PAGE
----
Since 1997, the Harry Potter books have been a big part of many of our lives. Whether you were someone who stood in line for hours to be the first to see a new movie or anxiously awaited a book release to find out if Harry Potter would finally defeat Voldemort, you have been a part of the Harry Potter revolution. But this story goes beyond a wizard in a magical world to a strategic approach that J.K. Rowling took when writing the books and marketing them. So as the movie series comes to an end on Friday, think about the marketing lessons that can be learned from Harry Potter.
1. Develop a Strategic Approach
When J.K. Rowling first started to write the Harry Potter books , she knew exactly how the characters and story were going to develop. For years, fans asked her how the story was going to end, if Harry was going to die, if Snape had allegiance to Dumbledore or Voldemort. She never said a word, but she told the world that she knew the answers. As a marketer, it is important to develop a strategy. Create goals, and execute your strategy with those goals in mind. You will find that you will have more success with a strategic approach from the beginning until the end than you will if you just make it up as you go.
2. Viral Marketing
After the phenomenon began, J.K. Rowling did not have to do much promoting. The fans took over and created many viral campaigns on her behalf talking about the excitement they had over upcoming releases. Harry Potter is often a trending topic on Twitter, Facebook events and page are abundant and thousands of bloggers create posts on their behalf. These promotions are more genuine because they come from the source, the fans, instead of the person who makes a profit. In the same ways, marketers need to utilize inbound marketing to create the same buzz over their product, service or company. Positive reviews and promotions that come straight from consumers are more valuable than content that comes from the company. Utilize the different social media tools that are available online to create the hype that you need to be successful.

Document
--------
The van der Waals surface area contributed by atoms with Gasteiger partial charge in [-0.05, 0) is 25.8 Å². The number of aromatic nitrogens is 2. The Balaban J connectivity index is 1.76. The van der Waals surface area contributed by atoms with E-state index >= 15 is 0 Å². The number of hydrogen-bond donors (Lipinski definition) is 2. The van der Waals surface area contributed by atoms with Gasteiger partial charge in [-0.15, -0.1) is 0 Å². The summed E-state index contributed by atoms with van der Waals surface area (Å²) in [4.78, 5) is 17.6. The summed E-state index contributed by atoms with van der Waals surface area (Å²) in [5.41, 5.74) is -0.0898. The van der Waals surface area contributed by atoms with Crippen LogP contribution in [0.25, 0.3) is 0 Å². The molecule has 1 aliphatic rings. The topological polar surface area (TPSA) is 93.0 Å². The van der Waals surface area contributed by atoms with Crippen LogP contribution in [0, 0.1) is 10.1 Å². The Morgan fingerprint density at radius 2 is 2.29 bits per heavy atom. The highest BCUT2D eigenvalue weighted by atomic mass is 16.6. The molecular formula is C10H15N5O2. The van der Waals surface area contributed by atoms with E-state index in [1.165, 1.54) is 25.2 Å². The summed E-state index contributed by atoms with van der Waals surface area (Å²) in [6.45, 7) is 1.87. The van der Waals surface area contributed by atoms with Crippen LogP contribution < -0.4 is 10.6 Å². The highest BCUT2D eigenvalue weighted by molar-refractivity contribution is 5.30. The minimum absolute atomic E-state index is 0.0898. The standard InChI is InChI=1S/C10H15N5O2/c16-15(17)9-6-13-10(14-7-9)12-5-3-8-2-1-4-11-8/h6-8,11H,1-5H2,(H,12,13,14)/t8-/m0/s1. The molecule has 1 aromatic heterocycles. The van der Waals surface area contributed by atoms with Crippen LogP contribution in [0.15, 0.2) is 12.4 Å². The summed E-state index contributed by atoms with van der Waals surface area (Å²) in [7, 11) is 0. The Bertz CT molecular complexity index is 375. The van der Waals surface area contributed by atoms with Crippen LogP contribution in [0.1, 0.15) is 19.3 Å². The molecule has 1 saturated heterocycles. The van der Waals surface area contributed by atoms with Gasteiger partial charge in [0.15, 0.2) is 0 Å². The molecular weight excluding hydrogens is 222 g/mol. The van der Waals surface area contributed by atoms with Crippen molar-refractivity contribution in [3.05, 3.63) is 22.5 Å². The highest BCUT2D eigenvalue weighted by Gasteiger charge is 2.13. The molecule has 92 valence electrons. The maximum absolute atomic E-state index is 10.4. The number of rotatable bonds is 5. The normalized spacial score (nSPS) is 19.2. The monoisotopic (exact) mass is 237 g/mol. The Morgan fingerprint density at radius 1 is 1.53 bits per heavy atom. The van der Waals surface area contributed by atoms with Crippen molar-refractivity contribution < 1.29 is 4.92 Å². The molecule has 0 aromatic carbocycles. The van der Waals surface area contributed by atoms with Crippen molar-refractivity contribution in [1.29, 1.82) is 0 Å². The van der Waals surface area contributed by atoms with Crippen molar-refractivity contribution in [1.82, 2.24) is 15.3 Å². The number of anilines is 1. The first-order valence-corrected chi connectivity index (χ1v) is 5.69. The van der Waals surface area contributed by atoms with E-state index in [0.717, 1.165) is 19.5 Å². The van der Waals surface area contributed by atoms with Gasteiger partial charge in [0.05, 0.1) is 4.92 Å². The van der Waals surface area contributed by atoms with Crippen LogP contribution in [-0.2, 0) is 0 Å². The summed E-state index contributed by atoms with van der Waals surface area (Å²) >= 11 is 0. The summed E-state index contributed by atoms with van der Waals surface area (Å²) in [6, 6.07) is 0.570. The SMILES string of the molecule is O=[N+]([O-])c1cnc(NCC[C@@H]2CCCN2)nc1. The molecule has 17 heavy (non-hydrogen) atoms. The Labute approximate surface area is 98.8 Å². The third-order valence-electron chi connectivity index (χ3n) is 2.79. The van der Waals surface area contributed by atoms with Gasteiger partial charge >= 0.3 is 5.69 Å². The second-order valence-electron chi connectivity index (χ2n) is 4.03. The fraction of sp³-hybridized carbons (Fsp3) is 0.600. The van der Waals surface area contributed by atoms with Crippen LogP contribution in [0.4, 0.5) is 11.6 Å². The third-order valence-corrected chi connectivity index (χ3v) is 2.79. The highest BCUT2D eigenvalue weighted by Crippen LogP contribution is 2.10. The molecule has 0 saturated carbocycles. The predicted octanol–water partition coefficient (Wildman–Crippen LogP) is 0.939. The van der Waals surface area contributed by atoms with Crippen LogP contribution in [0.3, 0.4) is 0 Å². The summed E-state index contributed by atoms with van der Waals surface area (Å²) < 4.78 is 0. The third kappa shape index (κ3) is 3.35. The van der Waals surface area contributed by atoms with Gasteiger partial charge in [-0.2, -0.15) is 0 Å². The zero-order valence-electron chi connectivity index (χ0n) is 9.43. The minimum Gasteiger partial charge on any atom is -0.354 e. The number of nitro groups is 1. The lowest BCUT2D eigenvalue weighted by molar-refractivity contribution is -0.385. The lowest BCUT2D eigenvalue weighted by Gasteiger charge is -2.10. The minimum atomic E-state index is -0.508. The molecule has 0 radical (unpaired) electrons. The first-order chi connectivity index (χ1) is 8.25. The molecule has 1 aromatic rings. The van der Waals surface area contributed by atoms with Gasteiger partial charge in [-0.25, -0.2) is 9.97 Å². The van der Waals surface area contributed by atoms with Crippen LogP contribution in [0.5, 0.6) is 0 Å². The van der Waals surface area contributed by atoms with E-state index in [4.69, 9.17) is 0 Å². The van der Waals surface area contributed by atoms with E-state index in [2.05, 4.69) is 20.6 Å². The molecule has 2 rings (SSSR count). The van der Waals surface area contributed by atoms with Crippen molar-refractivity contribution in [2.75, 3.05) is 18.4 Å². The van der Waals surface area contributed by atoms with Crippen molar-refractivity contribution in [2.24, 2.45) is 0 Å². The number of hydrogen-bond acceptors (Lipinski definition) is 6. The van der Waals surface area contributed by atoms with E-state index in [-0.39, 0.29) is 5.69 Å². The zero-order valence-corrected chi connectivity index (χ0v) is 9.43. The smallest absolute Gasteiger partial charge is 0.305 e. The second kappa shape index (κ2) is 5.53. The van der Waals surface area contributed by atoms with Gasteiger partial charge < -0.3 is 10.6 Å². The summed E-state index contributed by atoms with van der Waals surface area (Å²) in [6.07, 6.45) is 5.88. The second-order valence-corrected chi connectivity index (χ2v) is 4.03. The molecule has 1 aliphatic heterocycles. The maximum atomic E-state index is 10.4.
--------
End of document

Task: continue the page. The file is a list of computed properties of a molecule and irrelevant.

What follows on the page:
3. Multi-Channel Approach
J.K. Rowling used multiple channels to reach her audience. She recognized that her audience ranged from young children to adults, and she needed to cater to their interests. In addition to the books and movies, she created an experience through amusement parks like the Wizarding World of Harry Potter. She is now entering the social media space by creating Pottermore which will open in October. The Harry Potter trailers reached millions of viewers on YouTube . Marketers should follow her example by using many channels to get their message out. Different parts of your audience are more attracted through different means making it necessary to use a healthy mix of promotional tools.
4. Play Off Your Audience's Personality
After a few book releases, J.K. Rowling knew how to reach her audience. She knew the anticipation of new books or movies, sneak previews and subtle hints made her audience go wild. In the years to come, she used this knowledge to generate more buzz about anything relating to Harry Potter. Marketers need to do a lot of research to understand and connect with their audience. The more knowledge you have, the easier it will be to execute your strategy. If your audience is attracted by a certain channel, use it. If your audience is attracted by a certain message, use it. If your audience is attracted by a certain spokesperson, use them. Having this knowledge about your audience puts you miles ahead of your competitors.
5. Create a Distinct Brand
When you think of Harry Potter a few keywords come to mind. They could be wizard, lightning bolt scar, Quidditch, or "the boy who lived." These characteristics of this book series are recognized by people who aren't even fans. J.K. Rowling has created a distinct brand for Harry Potter that is comparable to Nike, Apple and Coca-Cola. Marketers need to follow this lead and create specific and identifiable brands for their company or cause. What message does your brand have? What is your brand supposed to symbolize? How will other people connect with your brand? What does your brand mean to your audience? Identifying all aspects of your brand is important at the start of any campaign.
What other marketing lessons can you think of from the Harry Potter series?